But it goes deeper. Scott doesn’t talk too much about his family. But we know his father was seriously wounded in World War II. He has two daughters and his mom lives in Florida. He said a few weeks ago that he has not seen one of his daughters and his mother in a year. That’s better than the Democratic mayor of Denver who traveled on Thanksgiving despite telling his staff and constituents not to. Or the governor of California who attended a party at a luxury restaurant with no masks last month.

Being from Barre is a little like being from Staten Island, or Canarsie in Brooklyn or parts of the Jersey shore. It's cheaper, so working people live there. Firefighters, cops, government workers and young people starting out can get a good house for under $200,000. It has lots of challenges today. Drug abuse, suicide, neglect of all kinds. It is the granite capital of the world and has a deep heritage around that stone.

The granite was discovered in the 1800s, leading to a massive immigration flow from Italy, Spain, Scotland and elsewhere to mine, cut, transport and polish the stone. Their descendants are still there today.

Phil Scott grew up here and after graduating from the University of Vermont went right to work for his uncle’s construction firm. Years later he became an owner.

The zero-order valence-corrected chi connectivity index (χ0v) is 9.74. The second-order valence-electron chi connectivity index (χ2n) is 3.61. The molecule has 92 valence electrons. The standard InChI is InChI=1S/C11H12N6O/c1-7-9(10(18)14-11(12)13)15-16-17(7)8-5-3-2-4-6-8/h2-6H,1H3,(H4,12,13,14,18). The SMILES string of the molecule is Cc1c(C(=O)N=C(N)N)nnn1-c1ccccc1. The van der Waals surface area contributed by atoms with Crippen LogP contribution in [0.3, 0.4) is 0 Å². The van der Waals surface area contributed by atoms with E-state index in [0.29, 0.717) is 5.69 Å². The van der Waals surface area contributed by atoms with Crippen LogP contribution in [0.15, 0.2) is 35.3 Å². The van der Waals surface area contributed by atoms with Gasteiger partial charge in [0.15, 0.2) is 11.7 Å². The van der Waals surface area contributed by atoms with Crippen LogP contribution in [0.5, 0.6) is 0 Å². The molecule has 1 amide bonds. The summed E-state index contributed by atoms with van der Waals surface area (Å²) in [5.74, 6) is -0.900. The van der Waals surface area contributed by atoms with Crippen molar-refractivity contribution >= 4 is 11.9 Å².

I once took a client to see Scott in his business office years ago when he was Lt. Governor. Always good to get there early because you get to learn about people. I asked him about his daily routine. He is up around 4 a.m. for a long bike ride. Mountain bikes, road bikes. He does it all. Then to the office to plan the business day, submitting bids, managing jobs. Then to his office at the Statehouse for politics and governing.

Scott is shy. Not a glad hander. Hates fundraising. Again, he is from Barre. But he grew up around a kitchen table with his Dad and Mom, living symbols of sacrifice and commitment to others, even people they didn’t know in other countries.

Friends refer to him as a “mechanic’’ who takes problems apart and fixes them. I have always thought that Scott doesn’t really like the political thing too much. He has an ego, but he buries it deep.

But he is arguably the most successful, popular Republican governor in the country. That is in part due to his handling of COVID. But it has a lot to do with Barre and growing up with parents who surely would have worn masks.



 

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  • David Flemming
    published this page in The Whole Story 2020-12-02 16:23:54 -0500